The South Lake Union Example
February 26, 2010
By Ada M. Healey
Amid one of the most dramatic economic downturns since the
Great Depression, how do cities retain their competitive edge in a global
marketplace? In this economy, it is critically important to attract as well as
retain a highly educated, productive workforce. A desirable workforce will help keep major employers in
Seattle and bring new companies to the region.
Today’s key economic factors-talent, innovation and
creativity-often concentrate in specific locations. As best-selling author and
urban theorist Richard Florida has noted, creative-class workers are drawn to
places that offer a variety of economic opportunities, 24/7 urban districts and
amenities, openness to diversity and strong social interaction.
Despite what many refer to as a jobless economic recovery,
and while the local real estate market is still suffering from the aftershocks
of a global financial crisis, we have a promising glimpse today of a
fast-growing urban center in Seattle that will be more dynamic in the future.
South Lake Union was, historically, an underutilized
industrial district north of downtown. Today, the neighborhood is evolving to
meet the needs of new pioneers-transforming before our eyes into a diverse,
sustainable and people-friendly environment that attracts the kind of employees
whom catalytic businesses seek in order to compete in an increasingly global
The area is already home to world-class companies including
Microsoft, Group Health, NBBJ and Cole & Weber, as well as major life
sciences research and global health institutions such as UW Medicine, SBRI,
PATH and SightLife. And thousands of Amazon.com employees are coming to the
neighborhood this spring.
We can see the types of defining elements that characterize
successful “people places” in South Lake Union. Providing a wide variety of
housing options suited to a range of incomes and household types is crucial.
The housing mix in South Lake Union is one of the most varied in the city,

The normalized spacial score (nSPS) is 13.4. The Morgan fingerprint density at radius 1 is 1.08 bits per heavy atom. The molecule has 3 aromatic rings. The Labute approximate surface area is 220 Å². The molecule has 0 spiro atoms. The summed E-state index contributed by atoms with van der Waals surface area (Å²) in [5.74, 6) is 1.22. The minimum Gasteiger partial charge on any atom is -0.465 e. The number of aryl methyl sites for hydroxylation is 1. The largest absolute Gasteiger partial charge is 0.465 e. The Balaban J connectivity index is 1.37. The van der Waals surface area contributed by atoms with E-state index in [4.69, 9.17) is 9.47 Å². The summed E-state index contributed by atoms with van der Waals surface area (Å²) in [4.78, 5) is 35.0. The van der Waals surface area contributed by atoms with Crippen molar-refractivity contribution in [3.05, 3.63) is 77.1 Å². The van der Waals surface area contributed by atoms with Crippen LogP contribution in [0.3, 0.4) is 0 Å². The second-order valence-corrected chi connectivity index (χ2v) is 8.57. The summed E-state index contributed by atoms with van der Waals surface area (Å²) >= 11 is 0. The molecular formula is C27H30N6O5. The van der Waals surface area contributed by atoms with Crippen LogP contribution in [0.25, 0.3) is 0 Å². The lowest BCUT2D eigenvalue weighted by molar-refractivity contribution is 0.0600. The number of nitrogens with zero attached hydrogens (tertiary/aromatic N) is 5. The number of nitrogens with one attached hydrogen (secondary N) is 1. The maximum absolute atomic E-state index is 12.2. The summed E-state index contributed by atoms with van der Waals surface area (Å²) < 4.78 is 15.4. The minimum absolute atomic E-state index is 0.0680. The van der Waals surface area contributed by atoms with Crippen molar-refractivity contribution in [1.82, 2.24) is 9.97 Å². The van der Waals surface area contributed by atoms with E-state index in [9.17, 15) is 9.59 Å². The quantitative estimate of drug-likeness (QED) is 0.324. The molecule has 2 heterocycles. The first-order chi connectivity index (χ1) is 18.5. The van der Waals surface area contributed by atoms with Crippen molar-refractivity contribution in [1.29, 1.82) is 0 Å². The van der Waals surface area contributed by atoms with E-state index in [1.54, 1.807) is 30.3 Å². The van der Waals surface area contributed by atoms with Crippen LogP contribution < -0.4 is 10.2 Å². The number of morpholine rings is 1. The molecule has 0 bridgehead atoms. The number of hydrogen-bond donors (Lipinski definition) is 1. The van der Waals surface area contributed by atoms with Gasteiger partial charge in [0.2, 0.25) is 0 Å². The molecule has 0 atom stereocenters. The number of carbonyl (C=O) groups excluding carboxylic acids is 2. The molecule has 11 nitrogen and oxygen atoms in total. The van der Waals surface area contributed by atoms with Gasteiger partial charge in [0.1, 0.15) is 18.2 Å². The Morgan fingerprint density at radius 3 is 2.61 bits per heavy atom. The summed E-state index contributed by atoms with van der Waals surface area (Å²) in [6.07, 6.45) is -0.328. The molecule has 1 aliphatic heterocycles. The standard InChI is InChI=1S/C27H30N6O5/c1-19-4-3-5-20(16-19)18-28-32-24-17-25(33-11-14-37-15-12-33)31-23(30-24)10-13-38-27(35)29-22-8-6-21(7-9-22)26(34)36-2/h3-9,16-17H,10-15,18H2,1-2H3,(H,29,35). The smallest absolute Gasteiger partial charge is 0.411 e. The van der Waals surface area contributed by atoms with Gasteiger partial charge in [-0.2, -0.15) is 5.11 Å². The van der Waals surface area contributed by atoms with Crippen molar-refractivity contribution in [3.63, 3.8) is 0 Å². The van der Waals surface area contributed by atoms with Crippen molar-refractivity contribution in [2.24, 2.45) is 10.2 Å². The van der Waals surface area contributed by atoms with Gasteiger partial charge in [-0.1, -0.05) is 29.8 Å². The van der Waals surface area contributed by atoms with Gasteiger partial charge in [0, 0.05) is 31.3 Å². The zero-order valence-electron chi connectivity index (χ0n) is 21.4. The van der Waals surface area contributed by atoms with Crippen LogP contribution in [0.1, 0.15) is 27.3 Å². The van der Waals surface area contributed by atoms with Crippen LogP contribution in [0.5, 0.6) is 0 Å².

including market-rate condos and apartments, workforce housing, low-income
housing and senior homes.
Locating a critical mass of people- supported by taller
buildings-around major streets, transit and parks will also encourage greater
use of public transportation and create more active, safer open spaces. The
South Lake Union Streetcar line connects the neighborhood’s workers and
residents to the downtown core with its major employers, housing, retail and
regional transit hubs, including the light rail line.
Activating the streetscape by incorporating features such as
pedestrian corridors, pocket gardens and public plazas, intriguing public art
and lively street-level retail amenities with outdoor seating is vital to
creating an appealing, accessible urban center.
Along the same lines, supporting a mix of national retailers
coexisting with homegrown businesses can also help foster an authentic and
rewarding experience that still preserves the character of the existing
Providing quality open green space is also a critical
amenity seen in thriving urban centers. In South Lake Union, the neighborhood’s
three parks have been renovated with public and private support to make them
safer, more inviting and more accessible.
The question isn’t whether growth in our urban centers
should occur, but what form and shape it should take to inspire the kinds of
livable communities that will attract diverse groups of people. Creating the
type of welcoming environments that serve as magnets for innovative companies
will better position our region through this downturn.
Ada M. Healey is the vice president of real estate at
Vulcan Inc. Vulcan Real Estate manages a diverse development portfolio that
includes nearly 60 acres in Seattle’s South Lake Union neighborhood.